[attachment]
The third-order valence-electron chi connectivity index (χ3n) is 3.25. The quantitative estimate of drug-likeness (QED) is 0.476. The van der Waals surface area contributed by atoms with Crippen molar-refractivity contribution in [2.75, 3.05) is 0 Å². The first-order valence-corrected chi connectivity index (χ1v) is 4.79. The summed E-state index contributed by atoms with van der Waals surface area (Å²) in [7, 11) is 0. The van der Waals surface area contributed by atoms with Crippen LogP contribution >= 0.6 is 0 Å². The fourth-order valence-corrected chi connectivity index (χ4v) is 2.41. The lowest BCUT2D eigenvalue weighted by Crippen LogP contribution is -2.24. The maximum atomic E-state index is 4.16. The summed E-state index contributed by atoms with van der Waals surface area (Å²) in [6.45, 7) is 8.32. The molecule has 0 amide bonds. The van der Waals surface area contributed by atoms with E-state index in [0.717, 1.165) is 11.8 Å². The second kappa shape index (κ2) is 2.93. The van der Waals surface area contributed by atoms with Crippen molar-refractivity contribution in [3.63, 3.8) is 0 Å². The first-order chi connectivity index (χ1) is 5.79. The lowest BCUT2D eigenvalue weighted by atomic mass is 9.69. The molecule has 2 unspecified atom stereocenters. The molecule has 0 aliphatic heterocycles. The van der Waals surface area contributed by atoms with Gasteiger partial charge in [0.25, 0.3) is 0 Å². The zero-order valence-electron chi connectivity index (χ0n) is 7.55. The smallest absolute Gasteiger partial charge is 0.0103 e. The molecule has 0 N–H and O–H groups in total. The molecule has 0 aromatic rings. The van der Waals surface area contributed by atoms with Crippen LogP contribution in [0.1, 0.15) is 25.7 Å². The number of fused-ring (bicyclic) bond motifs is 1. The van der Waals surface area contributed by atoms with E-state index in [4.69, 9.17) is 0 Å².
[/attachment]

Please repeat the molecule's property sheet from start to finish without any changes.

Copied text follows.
The third-order valence-electron chi connectivity index (χ3n) is 3.25. The quantitative estimate of drug-likeness (QED) is 0.476. The van der Waals surface area contributed by atoms with Crippen molar-refractivity contribution in [2.75, 3.05) is 0 Å². The first-order valence-corrected chi connectivity index (χ1v) is 4.79. The summed E-state index contributed by atoms with van der Waals surface area (Å²) in [7, 11) is 0. The van der Waals surface area contributed by atoms with Crippen LogP contribution >= 0.6 is 0 Å². The fourth-order valence-corrected chi connectivity index (χ4v) is 2.41. The lowest BCUT2D eigenvalue weighted by Crippen LogP contribution is -2.24. The maximum atomic E-state index is 4.16. The summed E-state index contributed by atoms with van der Waals surface area (Å²) in [6.45, 7) is 8.32. The molecule has 0 amide bonds. The van der Waals surface area contributed by atoms with E-state index in [0.717, 1.165) is 11.8 Å². The second kappa shape index (κ2) is 2.93. The van der Waals surface area contributed by atoms with Crippen molar-refractivity contribution in [3.63, 3.8) is 0 Å². The first-order chi connectivity index (χ1) is 5.79. The lowest BCUT2D eigenvalue weighted by atomic mass is 9.69. The molecule has 2 unspecified atom stereocenters. The molecule has 0 aliphatic heterocycles. The van der Waals surface area contributed by atoms with Gasteiger partial charge in [0.25, 0.3) is 0 Å². The zero-order valence-electron chi connectivity index (χ0n) is 7.55. The smallest absolute Gasteiger partial charge is 0.0103 e. The molecule has 0 N–H and O–H groups in total. The molecule has 0 aromatic rings. The van der Waals surface area contributed by atoms with Crippen LogP contribution in [0.1, 0.15) is 25.7 Å². The number of fused-ring (bicyclic) bond motifs is 1. The van der Waals surface area contributed by atoms with E-state index in [4.69, 9.17) is 0 Å².